Stephen Hunt penned this review.
This CD (originally released in Finland in 1994) is one of many Scandinavian albums currently finding a home in the US market courtesy of the Northside label. Troka is something of a Finnish “super group,” as three of its members also form the backbone of the Kaustinen fiddle phenomenon JPP. The familiar names here are Timo Alakotila (harmonium,) Matti Makela (fiddle) and Timo Myllykangas (double bass) while Minna Luoma (accordions) and Ville Ojanen (fiddle, viola, mandolin) complete the line-up. The accompanying booklet states that “as per standard Finnish character, the five members of Troka are rather “down home,” in lifestyle and on stage.”
Don’t expect to see them on MTV, writhing and squealing like Ricky Martin and Christina Aguilera anytime soon then. Whereas “music,” for many in North America and indeed, most of Europe, is regarded as a pleasing sound to accompany visuals or activity, Troka make music for folks who regard it as “food and drink.” This particular variety puts me in mind of a particularly good coffee; hot, strong, rich and full of flavour. It’s all acoustic, all instrumental and all exceptionally good.
The majority of the music on this CD is composed by members of the band and takes in polkas, waltzes, marches and polskas with occasional forays into Swedish, Irish, Balkan and bluegrass. The arrangements are complex but uncluttered, and steer away from the familiar folk approach of a “lead instrument,” taking the melody while the rest accompany. This is genuine “group,” playing with everything beautifully integrated to the extent that it’s hard to imagine these tunes being performed any other way.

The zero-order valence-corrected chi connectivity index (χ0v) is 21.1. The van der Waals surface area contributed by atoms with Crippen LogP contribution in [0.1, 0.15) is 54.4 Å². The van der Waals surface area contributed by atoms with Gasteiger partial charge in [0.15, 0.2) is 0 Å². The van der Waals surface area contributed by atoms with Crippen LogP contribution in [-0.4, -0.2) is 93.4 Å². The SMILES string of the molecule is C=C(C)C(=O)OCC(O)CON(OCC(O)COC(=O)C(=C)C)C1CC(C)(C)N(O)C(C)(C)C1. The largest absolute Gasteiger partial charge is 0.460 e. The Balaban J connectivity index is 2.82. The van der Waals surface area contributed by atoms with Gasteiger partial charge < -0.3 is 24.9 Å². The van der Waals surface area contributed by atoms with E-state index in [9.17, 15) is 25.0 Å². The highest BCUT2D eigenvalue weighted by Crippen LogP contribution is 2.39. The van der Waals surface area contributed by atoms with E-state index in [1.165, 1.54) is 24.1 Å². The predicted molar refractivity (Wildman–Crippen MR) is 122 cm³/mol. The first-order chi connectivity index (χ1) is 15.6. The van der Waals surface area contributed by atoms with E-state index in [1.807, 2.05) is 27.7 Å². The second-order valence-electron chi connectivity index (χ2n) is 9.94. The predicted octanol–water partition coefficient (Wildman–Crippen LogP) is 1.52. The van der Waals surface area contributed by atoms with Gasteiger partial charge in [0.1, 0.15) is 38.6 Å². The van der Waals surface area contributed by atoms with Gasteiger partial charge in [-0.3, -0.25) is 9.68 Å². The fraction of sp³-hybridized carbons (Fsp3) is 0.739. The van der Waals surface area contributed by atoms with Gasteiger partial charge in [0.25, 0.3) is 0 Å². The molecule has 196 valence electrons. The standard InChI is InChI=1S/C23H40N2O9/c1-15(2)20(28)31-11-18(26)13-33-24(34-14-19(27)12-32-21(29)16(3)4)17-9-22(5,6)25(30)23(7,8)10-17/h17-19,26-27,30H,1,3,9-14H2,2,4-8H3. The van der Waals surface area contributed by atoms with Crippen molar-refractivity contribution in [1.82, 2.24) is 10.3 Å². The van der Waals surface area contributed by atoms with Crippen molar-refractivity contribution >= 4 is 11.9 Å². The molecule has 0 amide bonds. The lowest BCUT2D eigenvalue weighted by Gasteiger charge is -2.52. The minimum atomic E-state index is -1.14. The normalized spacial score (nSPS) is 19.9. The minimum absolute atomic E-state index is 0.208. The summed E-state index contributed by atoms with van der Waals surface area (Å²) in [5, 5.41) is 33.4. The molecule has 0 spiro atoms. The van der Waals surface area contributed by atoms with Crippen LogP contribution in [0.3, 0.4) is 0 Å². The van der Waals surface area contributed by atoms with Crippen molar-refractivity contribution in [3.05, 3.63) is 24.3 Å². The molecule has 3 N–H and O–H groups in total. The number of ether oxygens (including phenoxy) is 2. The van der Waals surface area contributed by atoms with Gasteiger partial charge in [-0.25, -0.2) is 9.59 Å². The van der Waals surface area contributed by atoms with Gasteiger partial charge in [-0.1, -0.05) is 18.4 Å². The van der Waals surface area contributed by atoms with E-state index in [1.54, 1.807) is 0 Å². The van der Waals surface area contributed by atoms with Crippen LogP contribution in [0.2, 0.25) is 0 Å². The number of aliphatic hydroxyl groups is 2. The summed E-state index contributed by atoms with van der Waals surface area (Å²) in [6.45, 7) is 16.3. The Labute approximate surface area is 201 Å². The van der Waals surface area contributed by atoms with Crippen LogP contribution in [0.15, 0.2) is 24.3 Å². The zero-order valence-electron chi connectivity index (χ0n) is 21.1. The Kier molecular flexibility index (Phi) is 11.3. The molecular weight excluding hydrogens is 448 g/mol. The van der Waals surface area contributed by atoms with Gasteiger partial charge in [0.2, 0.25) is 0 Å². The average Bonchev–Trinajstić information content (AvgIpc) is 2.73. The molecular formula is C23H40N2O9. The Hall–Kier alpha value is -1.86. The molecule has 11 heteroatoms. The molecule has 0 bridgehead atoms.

Lets wander off into another metaphor (!) for a while. There’s lots of groups of “bricklayers,” out there, fine musicians who stick all the bits together to make something solid and functional. This band operates in the field of musical architecture. Take a look around the house that Troka built, turn a corner and exclaim “look at that chord!”
It’s becoming something of a cliche to say that “Finland is the New Ireland.” While it’s perhaps unlikely that the music of Kaustinen will ever capture the World’s ear to the same extent as the music of Kilkenny, the Northside label are to be commended for their unwavering belief in the ability of this music to win converts far beyond it’s Scandinavian home lands.
Troka state that their ambition is to get you “grinning from ear to ear, bobbing your head and whistling Troka tunes in the bathtub.” Budge up and pass the loofah ….